Having received past funding from a variety of conservative and fossil fuel-related foundations, including $100,000 from Koch foundations between 2005-2011, the Ayn Rand Institute has a long history of climate change denial.
 
It is currently partnering with the Charles Koch Institute in offering student internships. Additionally, the ARI works closely with the Heartland Institute, co-sponsoring its annual Conference on Climate Change, where denier organizations network, share ideas, and coordinate positions. Brook himself gave a talk at the 2009 Heartland conference. ARI even later hosted its own panel of Heartland scholars, including veteran denier Fred Singer, to discuss the book Climate Change Reconsidered II.
 
Charging Boaz Arad with heading the ARCI thus seems like a natural move. Arad, who is not a scientist, has recently been highly active in promoting doubt over the tenets surrounding anthropogenic climate change.
 
In 2014, Arad authored an ARCI study that critiqued the main curriculum used in Israeli high schools to teach climate change. In it, he railed against the curriculum’s “ideology,” as he set to debunk several main IPCC findings. He especially berated the Ministry of Education’s decision to screen in schools Al Gore’s film An Inconvenient Truth.
 
While Arad does not deny that Earth’s atmosphere has overall warmed in recent decades, he argues that it cannot be traced mainly to human activities. He also runs a blog – ironically titled “The Green Blog” – where he publishes denialist and skepticist positions.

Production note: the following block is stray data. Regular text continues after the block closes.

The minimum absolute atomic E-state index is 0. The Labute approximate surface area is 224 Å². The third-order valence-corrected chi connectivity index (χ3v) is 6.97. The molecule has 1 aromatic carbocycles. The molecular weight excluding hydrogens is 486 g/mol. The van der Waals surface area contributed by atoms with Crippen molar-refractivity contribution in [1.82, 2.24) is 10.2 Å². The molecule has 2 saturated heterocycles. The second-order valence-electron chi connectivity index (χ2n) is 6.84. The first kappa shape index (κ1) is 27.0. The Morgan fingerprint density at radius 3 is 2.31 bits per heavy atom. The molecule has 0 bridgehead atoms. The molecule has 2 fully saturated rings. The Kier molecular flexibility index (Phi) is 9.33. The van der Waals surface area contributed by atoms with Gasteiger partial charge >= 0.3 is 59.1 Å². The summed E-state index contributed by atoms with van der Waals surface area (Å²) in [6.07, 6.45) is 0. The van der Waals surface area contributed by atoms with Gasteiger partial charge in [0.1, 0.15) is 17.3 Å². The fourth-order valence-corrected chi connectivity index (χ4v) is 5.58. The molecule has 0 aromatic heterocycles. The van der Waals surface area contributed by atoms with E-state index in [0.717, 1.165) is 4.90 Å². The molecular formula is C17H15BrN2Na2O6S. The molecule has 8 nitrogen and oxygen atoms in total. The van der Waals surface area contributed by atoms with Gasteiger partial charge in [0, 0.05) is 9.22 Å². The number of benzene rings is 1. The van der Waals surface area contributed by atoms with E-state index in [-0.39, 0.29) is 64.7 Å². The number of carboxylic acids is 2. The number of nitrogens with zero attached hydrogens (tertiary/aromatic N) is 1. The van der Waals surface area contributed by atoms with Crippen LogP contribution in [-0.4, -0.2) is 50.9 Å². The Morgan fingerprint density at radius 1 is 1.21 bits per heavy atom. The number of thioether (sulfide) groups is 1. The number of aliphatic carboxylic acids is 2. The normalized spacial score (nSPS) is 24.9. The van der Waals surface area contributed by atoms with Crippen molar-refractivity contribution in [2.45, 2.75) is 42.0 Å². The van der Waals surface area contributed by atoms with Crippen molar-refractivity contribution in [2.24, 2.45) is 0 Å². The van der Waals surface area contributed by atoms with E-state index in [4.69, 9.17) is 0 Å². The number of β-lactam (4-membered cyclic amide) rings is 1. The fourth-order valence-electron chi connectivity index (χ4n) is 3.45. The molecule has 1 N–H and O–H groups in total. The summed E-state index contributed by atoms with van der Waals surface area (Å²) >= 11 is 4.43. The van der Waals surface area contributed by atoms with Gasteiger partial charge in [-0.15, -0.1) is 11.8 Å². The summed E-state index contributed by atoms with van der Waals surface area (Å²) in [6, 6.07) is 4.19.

A year before Arad’s testimony in the Israeli parliament, he co-authored an article in the academic journal Tourism Management that raised questions about several main IPCC findings and sowed doubt over the role of humans in driving climate change. No less than 52 worldwide scholars in the field of tourism studies swiftly rebuked the article, blasting it as straight-out “climate change denial.” 
 
Before founding ACRI, Arad served as a Research Fellow at the Jerusalem Institute for Market Research (JIMR), another Israeli libertarian think tank. At JIMR, Arad produced a report casting doubt over several main IPCC findings. He even presented it in person to then-Israeli Minister of Science, Daniel Hershkowitz, who uncritically turned it into a photo-op.
 
Perhaps Hershkowitz was not aware that for years JIMR has been receiving substantial funding from Donors Capital, the secretive American nonprofit that has given over $80 million to conservative causes in the past decade and a half, many of which deny the science and impacts of human-caused climate change or the need to cut greenhouse gas emissions. Donors Capital (and its associated organization Donors Trust), which received funds through Koch-bankrolled charities, were characterized in a Mother Jones exposé as the “dark-money ATM of the right.” JIMR’s Media Fellow, Ilana Mercer, also engages in climate denial, labeling those who are concerned about global warming “climate kooks.”
 
I contacted Arad via email to better understand his stance on climate change. To illustrate his position against humans’ role in global warming, he sent me a link to a talk by Ivar Giaever, a renowned physicist who in recent years has turned to climate contrarianism. Giaver is featured in Marc Morano’s unreleased denialist film, Climate Hustle.
 
When I asked Arad about ARCI’s funding sources, I did not hear back from him.    
 

The Texas Connection